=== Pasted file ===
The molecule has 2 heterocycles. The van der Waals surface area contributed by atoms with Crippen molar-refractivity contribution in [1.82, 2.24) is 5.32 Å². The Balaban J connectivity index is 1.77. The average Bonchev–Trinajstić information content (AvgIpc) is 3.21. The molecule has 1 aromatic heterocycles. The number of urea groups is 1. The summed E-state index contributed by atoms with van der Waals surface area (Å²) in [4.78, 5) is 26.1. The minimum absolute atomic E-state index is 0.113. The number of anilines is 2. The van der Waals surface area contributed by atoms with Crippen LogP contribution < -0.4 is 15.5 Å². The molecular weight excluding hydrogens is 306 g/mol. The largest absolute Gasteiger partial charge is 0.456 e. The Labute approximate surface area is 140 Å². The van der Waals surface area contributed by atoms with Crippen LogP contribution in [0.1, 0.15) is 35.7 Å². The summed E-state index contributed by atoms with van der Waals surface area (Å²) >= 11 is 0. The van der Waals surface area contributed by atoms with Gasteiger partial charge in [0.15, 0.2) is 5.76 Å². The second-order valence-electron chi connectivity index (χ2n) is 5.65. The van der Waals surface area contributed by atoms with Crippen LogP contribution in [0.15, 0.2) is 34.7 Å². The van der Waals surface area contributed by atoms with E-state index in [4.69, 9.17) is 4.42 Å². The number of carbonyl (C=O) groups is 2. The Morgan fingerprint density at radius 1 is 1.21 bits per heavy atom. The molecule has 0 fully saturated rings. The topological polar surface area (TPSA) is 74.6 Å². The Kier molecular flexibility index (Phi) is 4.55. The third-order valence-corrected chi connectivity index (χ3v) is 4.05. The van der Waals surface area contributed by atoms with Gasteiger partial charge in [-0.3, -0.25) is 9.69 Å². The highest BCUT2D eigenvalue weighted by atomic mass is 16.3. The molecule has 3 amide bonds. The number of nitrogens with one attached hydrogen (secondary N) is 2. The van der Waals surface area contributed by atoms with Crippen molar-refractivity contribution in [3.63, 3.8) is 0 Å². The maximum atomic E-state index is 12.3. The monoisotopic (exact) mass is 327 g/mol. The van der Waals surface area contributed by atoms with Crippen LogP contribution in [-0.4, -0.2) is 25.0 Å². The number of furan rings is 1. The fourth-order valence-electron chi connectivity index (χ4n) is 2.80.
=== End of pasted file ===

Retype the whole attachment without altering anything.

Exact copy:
The molecule has 2 heterocycles. The van der Waals surface area contributed by atoms with Crippen molar-refractivity contribution in [1.82, 2.24) is 5.32 Å². The Balaban J connectivity index is 1.77. The average Bonchev–Trinajstić information content (AvgIpc) is 3.21. The molecule has 1 aromatic heterocycles. The number of urea groups is 1. The summed E-state index contributed by atoms with van der Waals surface area (Å²) in [4.78, 5) is 26.1. The minimum absolute atomic E-state index is 0.113. The number of anilines is 2. The van der Waals surface area contributed by atoms with Crippen LogP contribution < -0.4 is 15.5 Å². The molecular weight excluding hydrogens is 306 g/mol. The largest absolute Gasteiger partial charge is 0.456 e. The Labute approximate surface area is 140 Å². The van der Waals surface area contributed by atoms with Crippen LogP contribution in [0.1, 0.15) is 35.7 Å². The summed E-state index contributed by atoms with van der Waals surface area (Å²) >= 11 is 0. The van der Waals surface area contributed by atoms with Gasteiger partial charge in [0.15, 0.2) is 5.76 Å². The second-order valence-electron chi connectivity index (χ2n) is 5.65. The van der Waals surface area contributed by atoms with Crippen LogP contribution in [0.15, 0.2) is 34.7 Å². The van der Waals surface area contributed by atoms with E-state index in [4.69, 9.17) is 4.42 Å². The number of carbonyl (C=O) groups is 2. The Morgan fingerprint density at radius 1 is 1.21 bits per heavy atom. The molecule has 0 fully saturated rings. The topological polar surface area (TPSA) is 74.6 Å². The Kier molecular flexibility index (Phi) is 4.55. The third-order valence-corrected chi connectivity index (χ3v) is 4.05. The van der Waals surface area contributed by atoms with Gasteiger partial charge in [-0.3, -0.25) is 9.69 Å². The highest BCUT2D eigenvalue weighted by atomic mass is 16.3. The molecule has 3 amide bonds. The number of nitrogens with one attached hydrogen (secondary N) is 2. The van der Waals surface area contributed by atoms with Crippen molar-refractivity contribution in [3.63, 3.8) is 0 Å². The maximum atomic E-state index is 12.3. The monoisotopic (exact) mass is 327 g/mol. The van der Waals surface area contributed by atoms with Crippen LogP contribution in [-0.4, -0.2) is 25.0 Å². The number of furan rings is 1. The fourth-order valence-electron chi connectivity index (χ4n) is 2.80.